The Anglican priest Richard Syms, who I quoted earlier in reference to Jesus on the donkey, says this about God:
        Let us be clear what we....see his revelations in more places and situations than we would have thought possible... (Syms, 1989, p. 25)
Richard Syms notes how he found himself in the right place to attend to his mother's death and later see his father live. He saw God intervening, rather than random chance, to allow him to be at these events. But I'd say that although it is credible to use this old Judaeo-Christian model we must not mix subjective desire with objective reality, and such a view of divine intervention cannot just be imported when it feels nice and looks good. Let us be agnostic about it, I say, but more so look at it another way. The value of the events of a journey is in the events themselves. My mixing with Swine and being here is by chance, but its value is that by journeying we give shape to our lives, make the next move possible, and the value is in the events themselves. It so happened that it did not rain on that day of walking to Swine; it so happened that I went to Hospital Radio and so did the Bahais, that I therefore met them, found a book they did not like and so came here in order to to ask some embarassing questions to their regional meeting. So events develop and meaning and value comes from them.
And really, I prefer what Richard Syms said about Jesus on the donkey. Here was no supernatural intervention: rather the meaning was in the event itself. Of course Jesus grounded himself in the tradition and made himself the object of the prophecies, and this was seen as in his day as supernatural. But when it came to predicting that the Kingdom of God would come in before his generation passed away, well then his external God rather let him down. No, things are meaningful not because things are plonked there by an outside force, but because we make events and both the expected and the unexpected are shaped by us. We, as Don Cupitt has said, are like artists: we shape our destinies, and the emphasis is on the continuous act of shaping.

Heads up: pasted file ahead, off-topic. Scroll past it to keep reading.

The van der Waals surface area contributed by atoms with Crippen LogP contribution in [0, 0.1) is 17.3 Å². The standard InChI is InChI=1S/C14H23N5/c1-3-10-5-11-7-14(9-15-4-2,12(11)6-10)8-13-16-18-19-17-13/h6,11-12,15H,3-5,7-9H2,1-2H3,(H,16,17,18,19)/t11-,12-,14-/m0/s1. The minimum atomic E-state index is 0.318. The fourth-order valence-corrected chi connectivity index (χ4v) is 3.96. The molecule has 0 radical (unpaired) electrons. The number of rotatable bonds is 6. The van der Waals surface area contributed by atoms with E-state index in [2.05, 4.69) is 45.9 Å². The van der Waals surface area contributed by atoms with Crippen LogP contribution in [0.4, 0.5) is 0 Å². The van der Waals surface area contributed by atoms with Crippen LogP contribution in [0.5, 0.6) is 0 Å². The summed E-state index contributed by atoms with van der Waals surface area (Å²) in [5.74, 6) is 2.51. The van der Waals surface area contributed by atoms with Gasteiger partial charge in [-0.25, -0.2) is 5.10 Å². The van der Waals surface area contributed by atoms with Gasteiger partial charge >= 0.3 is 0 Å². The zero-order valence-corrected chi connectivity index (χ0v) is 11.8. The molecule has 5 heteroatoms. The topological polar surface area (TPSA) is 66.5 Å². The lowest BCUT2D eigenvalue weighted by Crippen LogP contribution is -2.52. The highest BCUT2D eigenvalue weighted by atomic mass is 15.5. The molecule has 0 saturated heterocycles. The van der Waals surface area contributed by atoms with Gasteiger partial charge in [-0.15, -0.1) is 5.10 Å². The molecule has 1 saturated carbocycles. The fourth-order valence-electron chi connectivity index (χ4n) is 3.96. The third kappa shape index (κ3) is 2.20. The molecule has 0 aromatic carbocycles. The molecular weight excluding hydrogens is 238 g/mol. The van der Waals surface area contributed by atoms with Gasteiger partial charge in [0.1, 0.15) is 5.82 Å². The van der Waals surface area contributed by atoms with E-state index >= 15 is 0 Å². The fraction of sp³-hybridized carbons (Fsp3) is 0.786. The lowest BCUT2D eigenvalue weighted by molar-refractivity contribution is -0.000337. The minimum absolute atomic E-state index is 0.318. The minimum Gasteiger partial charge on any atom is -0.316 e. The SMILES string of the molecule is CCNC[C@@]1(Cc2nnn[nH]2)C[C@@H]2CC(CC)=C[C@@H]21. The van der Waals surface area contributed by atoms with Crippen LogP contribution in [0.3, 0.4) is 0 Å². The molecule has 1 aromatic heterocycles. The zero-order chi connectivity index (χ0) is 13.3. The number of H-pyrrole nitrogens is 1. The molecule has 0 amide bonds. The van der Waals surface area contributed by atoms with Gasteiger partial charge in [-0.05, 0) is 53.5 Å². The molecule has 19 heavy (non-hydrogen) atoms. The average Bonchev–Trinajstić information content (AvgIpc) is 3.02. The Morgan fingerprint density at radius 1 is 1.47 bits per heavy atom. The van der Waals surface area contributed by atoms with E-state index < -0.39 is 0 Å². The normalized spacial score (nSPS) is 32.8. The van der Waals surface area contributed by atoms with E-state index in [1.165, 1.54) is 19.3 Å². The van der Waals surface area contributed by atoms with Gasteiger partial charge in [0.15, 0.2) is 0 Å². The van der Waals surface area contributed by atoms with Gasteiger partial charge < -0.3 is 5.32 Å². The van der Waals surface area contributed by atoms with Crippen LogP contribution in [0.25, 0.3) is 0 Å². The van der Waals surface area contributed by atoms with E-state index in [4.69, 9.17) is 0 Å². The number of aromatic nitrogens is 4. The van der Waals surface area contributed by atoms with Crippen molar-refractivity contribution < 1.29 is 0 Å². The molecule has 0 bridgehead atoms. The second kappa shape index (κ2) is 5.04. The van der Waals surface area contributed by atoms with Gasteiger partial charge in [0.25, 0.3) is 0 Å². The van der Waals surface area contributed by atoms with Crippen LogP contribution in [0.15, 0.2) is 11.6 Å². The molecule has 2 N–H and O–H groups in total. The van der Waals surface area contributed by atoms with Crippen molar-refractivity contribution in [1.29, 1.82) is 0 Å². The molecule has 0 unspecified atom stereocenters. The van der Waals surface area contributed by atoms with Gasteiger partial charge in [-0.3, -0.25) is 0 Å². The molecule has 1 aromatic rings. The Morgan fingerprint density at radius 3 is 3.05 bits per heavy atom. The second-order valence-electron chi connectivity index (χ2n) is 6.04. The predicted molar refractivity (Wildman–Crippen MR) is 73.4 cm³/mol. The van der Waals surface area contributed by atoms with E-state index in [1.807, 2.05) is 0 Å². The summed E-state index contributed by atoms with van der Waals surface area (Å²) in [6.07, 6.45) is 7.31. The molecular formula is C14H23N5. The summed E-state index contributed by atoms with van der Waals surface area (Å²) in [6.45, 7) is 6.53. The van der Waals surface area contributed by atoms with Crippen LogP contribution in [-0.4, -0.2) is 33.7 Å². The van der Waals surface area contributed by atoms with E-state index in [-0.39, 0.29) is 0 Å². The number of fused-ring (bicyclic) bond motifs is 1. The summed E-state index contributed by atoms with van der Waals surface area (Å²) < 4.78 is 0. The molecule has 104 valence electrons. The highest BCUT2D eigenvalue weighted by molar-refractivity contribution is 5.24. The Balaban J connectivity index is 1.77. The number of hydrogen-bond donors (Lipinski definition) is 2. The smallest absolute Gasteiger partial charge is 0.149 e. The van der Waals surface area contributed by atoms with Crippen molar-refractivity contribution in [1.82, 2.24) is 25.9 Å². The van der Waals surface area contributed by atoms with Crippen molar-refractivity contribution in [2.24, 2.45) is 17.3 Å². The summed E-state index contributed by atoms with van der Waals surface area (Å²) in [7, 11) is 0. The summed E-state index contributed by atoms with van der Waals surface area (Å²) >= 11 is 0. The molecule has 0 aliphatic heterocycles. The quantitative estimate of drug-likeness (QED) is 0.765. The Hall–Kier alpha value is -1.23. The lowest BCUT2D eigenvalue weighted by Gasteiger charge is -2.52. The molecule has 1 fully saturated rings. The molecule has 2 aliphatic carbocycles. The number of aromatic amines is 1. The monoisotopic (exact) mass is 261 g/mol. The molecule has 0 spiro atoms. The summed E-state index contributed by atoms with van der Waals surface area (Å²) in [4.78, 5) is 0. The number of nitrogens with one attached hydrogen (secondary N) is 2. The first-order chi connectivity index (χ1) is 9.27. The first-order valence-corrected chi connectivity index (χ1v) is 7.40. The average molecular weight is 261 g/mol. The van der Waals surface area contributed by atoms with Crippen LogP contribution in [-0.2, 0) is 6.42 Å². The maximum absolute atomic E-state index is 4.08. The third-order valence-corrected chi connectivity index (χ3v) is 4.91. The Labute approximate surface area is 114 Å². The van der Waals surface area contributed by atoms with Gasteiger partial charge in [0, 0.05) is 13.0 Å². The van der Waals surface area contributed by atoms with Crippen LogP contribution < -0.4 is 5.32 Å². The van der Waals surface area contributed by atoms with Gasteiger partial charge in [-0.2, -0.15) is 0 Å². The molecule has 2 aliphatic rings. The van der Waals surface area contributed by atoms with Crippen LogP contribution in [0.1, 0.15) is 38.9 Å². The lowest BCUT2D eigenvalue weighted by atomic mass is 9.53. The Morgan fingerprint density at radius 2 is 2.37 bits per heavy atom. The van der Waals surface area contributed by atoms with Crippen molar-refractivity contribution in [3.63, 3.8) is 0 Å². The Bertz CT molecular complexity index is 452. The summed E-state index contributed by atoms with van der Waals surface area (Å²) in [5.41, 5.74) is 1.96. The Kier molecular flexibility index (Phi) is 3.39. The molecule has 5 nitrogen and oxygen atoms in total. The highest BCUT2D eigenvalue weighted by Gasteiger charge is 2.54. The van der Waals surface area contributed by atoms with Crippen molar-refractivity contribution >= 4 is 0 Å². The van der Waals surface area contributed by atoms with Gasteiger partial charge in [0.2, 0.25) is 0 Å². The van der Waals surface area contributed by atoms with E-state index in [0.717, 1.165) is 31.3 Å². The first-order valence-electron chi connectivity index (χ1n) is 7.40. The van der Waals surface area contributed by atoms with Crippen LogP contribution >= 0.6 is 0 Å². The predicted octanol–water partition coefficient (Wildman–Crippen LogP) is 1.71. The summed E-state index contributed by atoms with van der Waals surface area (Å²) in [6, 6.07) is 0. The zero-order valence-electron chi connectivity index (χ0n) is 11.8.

Jesus wasn't the only one to get it wrong. Now if you independently investigate the truth about the Bahai faith, as Bahais themselves say, you can come to the same kind of conclusion about Bahai history as about Jesus waiting for the Kingdom. Back in 1845 the prophet known as the Bab believed that the hidden twelfth Imam would return to Persia at Karbala on the 10th January 1845. Crowds gathered, and - guess what? Nothing happened. So the Bab then said that he was himself who he'd said would come, and then he next said he was greater than Muhammad. So the Bab gives us no confidence in supernatural prophecy, and perhaps that and the violence of the time is why the second Bahai leader Abdul Baha declared that the Bab was beyond the Bahai faith. However, since the time that Abdul Baha's successor, Shoghi Effendi, rehabilitated the Bab, Bahais now say that their faith started in 1844 rather than simply 1863.
In 1863 the Bahai founder, Baha'u'llah, declared to some friends that he was 'He whom God shall manifest', in other words the next manifestation after the Bab, also after Mohammad, Jesus, Moses, and those they since included like Buddha, and so on. Now, the Bab had said both that in 7000 to 12000 years he would be succeeded by a manifestation but that no one could untruthfully claim to be 'He whom God shall manifest'. Well, of course, many did claim just that, but Baha'u'llah's was the most successful. But was this supernatural?